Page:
Wakefield Press is an independent American publisher devoted to the translation of overlooked gems and literary oddities in small, affordable, yet elegant paperback editions. Our publications include the Wakefield Handbooks series (the guidebook as imagined through literature) and the Imagining Science series (science as imagined through literature), as well as forays into classic experimental fiction (literature as imagined through literature). Authors range from literary giants to those underrepresented (or unknown) in English.

Their kicked things off with two gorgeous (I love the careful design of all their titles) offers: Balzac’s _Treatise on Elegant Living, Pierre Louys’s _The Young Girl’s Handbook of Good Manners for Use in Educational Establishments, the latter of which is DIRTYAWESOMEFUN and was in the front display at Idlewild Books until a few customers figured out that the “good manners” being taught here would make a porn star blush. . . . If that whets your curiosity, you can find a few samples by clicking here.

Since these first two very elegant publication, Wakefield has also brought out An Attempt at Exhausting a Place in Paris by Georges Perec, and as part of their “Imagining Science” series, they recently published Paul Scheerbart’s The Perpetual Motion Machine: The Story of an Invention, translated by Andrew Joron.

Anyway, for more info on the press, visit their site, or read this interview with Marc Lowenthal.

Andrew Barrett is a translation grad student here at the University of Rochester, and is working on a translation of Nonnus’ Dionysiaca, which he wrote about for us a few weeks back. We workshopped a piece of this a few weeks back, and after you give in to the odd stylings of the Greek Epic, it’s pretty awesome. Based on the very surrealistic descriptions of bad-ass supervillain Typhon (such as throats flying through the air eating birds), so it only makes sense that Andrew would write this review . . . Speaking of which, here’s a bit from the beginning:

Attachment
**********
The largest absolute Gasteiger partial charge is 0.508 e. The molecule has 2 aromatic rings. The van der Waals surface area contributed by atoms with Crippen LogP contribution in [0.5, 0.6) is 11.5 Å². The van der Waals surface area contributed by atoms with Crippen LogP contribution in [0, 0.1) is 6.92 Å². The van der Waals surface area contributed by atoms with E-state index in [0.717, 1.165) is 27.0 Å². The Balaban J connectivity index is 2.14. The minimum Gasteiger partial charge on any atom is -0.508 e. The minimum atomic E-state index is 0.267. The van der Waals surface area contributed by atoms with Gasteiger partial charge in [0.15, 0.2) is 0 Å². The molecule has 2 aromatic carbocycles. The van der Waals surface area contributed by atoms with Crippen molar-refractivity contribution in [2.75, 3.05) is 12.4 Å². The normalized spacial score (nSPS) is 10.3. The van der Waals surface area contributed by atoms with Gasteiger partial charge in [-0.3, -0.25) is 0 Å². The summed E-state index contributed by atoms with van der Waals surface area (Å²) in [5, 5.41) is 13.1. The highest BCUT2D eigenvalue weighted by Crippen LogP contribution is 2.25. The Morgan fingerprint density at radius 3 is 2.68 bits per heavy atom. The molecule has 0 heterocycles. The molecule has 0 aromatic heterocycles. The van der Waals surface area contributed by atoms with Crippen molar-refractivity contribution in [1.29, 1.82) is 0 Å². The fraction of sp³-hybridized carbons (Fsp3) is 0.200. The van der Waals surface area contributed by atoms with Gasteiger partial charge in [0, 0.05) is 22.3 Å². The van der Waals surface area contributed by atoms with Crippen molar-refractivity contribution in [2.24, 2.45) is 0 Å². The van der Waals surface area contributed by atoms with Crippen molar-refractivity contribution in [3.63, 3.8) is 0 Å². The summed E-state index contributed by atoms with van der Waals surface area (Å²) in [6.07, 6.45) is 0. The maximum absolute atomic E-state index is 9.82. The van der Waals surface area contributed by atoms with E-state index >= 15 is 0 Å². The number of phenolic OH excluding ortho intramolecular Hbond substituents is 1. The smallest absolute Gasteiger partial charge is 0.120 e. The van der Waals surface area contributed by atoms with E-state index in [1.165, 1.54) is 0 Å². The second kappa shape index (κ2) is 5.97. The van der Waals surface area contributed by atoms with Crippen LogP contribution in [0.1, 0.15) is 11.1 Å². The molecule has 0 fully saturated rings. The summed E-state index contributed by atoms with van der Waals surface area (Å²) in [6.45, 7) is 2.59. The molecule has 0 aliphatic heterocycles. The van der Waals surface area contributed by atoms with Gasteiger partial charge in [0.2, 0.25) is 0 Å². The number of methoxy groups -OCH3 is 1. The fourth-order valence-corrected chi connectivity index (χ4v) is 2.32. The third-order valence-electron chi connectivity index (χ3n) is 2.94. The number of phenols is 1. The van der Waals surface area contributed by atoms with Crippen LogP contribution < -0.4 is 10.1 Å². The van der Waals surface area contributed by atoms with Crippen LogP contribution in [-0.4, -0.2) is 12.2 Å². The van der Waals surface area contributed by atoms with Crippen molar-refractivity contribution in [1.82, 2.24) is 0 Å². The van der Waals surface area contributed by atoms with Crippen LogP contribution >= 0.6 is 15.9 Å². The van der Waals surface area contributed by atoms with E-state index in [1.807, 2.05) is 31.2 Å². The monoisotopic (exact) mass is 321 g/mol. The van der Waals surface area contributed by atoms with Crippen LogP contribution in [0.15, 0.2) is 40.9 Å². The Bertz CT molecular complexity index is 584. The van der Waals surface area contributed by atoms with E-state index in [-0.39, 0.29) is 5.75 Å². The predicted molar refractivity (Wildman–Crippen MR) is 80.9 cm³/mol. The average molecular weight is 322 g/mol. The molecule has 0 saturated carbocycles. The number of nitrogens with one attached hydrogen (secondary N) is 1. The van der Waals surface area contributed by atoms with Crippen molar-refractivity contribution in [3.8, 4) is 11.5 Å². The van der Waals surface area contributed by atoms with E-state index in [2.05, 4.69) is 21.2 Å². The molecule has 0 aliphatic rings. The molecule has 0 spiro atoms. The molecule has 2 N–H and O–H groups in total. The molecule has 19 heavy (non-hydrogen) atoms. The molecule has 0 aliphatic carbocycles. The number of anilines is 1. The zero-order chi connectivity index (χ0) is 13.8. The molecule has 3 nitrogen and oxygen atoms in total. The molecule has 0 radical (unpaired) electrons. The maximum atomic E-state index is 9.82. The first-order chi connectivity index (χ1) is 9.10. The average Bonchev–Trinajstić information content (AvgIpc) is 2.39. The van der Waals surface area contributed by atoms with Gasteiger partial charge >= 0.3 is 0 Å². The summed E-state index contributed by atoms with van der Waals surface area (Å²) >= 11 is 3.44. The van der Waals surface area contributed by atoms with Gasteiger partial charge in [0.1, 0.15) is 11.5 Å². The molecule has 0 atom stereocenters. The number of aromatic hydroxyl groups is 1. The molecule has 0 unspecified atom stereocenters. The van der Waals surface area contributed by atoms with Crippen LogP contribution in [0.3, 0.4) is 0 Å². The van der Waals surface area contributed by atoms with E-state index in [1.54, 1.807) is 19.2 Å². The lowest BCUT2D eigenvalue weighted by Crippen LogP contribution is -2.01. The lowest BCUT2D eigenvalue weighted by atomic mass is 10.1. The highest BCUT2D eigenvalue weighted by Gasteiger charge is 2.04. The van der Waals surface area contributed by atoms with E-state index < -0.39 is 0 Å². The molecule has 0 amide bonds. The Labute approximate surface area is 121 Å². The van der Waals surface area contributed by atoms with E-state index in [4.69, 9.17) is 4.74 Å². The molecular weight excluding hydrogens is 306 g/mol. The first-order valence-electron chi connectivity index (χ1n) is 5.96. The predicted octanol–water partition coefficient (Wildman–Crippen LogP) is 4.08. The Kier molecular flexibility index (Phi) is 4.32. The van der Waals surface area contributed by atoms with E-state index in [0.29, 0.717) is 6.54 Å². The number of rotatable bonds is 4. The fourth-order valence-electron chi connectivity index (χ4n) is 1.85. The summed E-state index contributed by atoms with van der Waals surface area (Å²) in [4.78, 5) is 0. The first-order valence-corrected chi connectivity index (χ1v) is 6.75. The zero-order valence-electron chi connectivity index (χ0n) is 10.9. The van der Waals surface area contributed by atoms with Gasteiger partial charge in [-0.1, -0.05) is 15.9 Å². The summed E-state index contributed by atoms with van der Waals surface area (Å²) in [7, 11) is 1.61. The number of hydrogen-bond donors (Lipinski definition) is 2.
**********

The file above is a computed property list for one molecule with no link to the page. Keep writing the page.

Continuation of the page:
“The President of the Republic could be seen in the distance, dressed in a diving suit and accompanied by the King of Greece, who seemed so young that one had the urge to teach him how to read.” The defining traits-cum-pleasures of surrealism—hallucinatory imagery, dark humor and irreverence toward authority—are already in full bloom by the third sentence of “At 125 Boulevard Sainte-Germain,” the opening story in Marc Lowenthal’s new translation of founding Surrealist Benjamin Péret’s The Leg of Lamb: Its Life and Works. Each story in this collection (originally published in French in 1957, towards the end of Péret’s life) proves to be a highly saturated snapshot of Péret’s twilit poetic consciousness, wherein all manner of images bleed together in ways humorous and lyrical amidst a palpable atmosphere of derision for taboo and convention. In other words, the experience of reading one of Péret’s stories is comparable to staring at a Dalí painting; you can try to unlock its secrets, which are shrouded in the free association logic of automatic poetry, or you can simply bask in its sheer beauty and strangeness.

It is unquestionably Péret’s devotion to the automatic writing technique, mentioned above, that lends his stories a quintessentially surreal flavor. But, to view the stories in The Leg of Lamb: Its Life and Works as simply undiluted automatism can be misleading. Péret always weaves a thread of traditional narrative structure around the dense, variegated imagery generated by his use of the automatic technique. While nothing approaching a traditional narrative ever actually unfolds in The Leg of Lamb: Its Life and Works, the bare conventions of storytelling are always present to give a story its initial momentum. Thus, Péret’s stories never make for difficult reading (even as they consistently startle, confound and amuse), while their mixture of conventional narrative signposts with dream-like, chimerical imagery presents the reader with compelling linguistic textures that are always unique and accessible.